Ionesco as Political Consultant


Every time I go to the United States (I have just returned from two weeks in Washington), I am astonished by the antic security, by the proliferation of admonitions and alarms and inchoate fear. Now it is illegal to carry toothpaste on airplanes. I find myself wondering: Is this just another spasm of periodic hysteria, like Prohibition, the Sixties, and a Commie Under Every Bed? Or is it calculated political programming?

Most of it impinges at best lightly upon reality. For example, measures for security at airports are largely useless — if their purpose is to increase security. Think about it. Time and again the public-address system warns that vehicles left unattended in passenger-loading zones "may be ticketed and towed.” Why? By the time anyone notices that the truck is unattended, by definition the driver will be somewhere else. He will certainly be able to walk a hundred yards before the tow-truck arrives — and push the button. Boom. In the case of a suicide bomber (which is what we are worried about, no?) it doesn’t matter anyway. Boom.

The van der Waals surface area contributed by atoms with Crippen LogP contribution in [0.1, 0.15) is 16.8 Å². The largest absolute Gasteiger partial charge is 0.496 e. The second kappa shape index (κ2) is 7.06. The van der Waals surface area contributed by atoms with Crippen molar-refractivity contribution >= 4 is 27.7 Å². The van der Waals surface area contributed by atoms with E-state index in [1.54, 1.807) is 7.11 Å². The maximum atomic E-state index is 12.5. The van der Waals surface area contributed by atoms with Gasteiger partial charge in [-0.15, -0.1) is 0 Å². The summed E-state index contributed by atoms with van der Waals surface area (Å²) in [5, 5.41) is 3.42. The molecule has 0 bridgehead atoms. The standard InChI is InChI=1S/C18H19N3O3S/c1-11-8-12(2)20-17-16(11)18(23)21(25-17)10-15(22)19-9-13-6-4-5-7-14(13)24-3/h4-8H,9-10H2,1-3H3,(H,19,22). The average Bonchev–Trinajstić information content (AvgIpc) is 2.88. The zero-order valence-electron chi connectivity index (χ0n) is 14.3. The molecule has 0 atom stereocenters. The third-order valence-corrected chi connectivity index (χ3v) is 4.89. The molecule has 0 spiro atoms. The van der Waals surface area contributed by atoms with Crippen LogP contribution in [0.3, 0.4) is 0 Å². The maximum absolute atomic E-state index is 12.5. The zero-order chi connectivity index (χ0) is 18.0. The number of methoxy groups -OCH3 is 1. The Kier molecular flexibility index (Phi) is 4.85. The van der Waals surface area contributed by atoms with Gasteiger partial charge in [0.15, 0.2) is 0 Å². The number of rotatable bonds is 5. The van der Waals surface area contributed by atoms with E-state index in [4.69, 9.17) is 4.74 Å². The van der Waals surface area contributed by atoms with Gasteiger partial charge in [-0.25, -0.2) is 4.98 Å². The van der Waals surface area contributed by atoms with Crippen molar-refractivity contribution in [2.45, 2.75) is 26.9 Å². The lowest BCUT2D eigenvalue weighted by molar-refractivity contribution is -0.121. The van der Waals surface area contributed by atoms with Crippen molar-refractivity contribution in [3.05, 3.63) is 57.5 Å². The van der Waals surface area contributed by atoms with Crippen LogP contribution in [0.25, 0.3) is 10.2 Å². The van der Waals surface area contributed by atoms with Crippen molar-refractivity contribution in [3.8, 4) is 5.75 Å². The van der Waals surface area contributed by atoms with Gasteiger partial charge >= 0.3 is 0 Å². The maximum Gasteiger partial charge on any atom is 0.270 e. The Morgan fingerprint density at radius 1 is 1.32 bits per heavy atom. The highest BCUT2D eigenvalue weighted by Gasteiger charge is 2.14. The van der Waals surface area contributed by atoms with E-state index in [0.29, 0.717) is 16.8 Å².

For that matter, at any airport you can drive up, load a hundred pounds of suitcases containing god knows what onto a baggage cart, and go into a crowded waiting area. Boom. You probably couldn’t get them onto an airplane. Why would you need to? Terroristically, killing two hundred people in the airport is as good as dropping an airliner.

Most of security is just theater. Over and over, the PA system tells you not to leave baggage unattended or it may be destroyed by security personnel. This doubtless serves to make legitimate passengers watch their luggage. Who cares? A suitcase full of bras and socks isn’t perilous. But none of this keeps a terrorist from leaving a baggage cart and walking for two minutes, far enough to be outside the blast radius.